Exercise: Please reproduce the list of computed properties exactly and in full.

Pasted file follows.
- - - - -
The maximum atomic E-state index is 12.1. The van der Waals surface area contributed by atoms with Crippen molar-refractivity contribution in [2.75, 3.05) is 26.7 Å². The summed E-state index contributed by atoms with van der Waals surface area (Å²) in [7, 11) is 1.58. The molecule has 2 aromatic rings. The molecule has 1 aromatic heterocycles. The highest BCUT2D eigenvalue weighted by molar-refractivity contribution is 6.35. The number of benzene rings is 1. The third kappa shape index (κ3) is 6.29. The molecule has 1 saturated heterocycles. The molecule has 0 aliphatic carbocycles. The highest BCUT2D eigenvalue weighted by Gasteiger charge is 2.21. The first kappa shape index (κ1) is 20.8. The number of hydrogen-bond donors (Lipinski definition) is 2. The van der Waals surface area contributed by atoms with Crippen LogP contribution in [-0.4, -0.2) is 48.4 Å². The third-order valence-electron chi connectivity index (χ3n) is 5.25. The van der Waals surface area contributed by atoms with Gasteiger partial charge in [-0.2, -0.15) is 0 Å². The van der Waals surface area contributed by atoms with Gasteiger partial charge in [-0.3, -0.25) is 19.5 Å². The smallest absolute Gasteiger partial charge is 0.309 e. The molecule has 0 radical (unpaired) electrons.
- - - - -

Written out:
The maximum atomic E-state index is 12.1. The van der Waals surface area contributed by atoms with Crippen molar-refractivity contribution in [2.75, 3.05) is 26.7 Å². The summed E-state index contributed by atoms with van der Waals surface area (Å²) in [7, 11) is 1.58. The molecule has 2 aromatic rings. The molecule has 1 aromatic heterocycles. The highest BCUT2D eigenvalue weighted by molar-refractivity contribution is 6.35. The number of benzene rings is 1. The third kappa shape index (κ3) is 6.29. The molecule has 1 saturated heterocycles. The molecule has 0 aliphatic carbocycles. The highest BCUT2D eigenvalue weighted by Gasteiger charge is 2.21. The first kappa shape index (κ1) is 20.8. The number of hydrogen-bond donors (Lipinski definition) is 2. The van der Waals surface area contributed by atoms with Crippen LogP contribution in [-0.4, -0.2) is 48.4 Å². The third-order valence-electron chi connectivity index (χ3n) is 5.25. The van der Waals surface area contributed by atoms with Gasteiger partial charge in [-0.2, -0.15) is 0 Å². The van der Waals surface area contributed by atoms with Gasteiger partial charge in [-0.3, -0.25) is 19.5 Å². The smallest absolute Gasteiger partial charge is 0.309 e. The molecule has 0 radical (unpaired) electrons.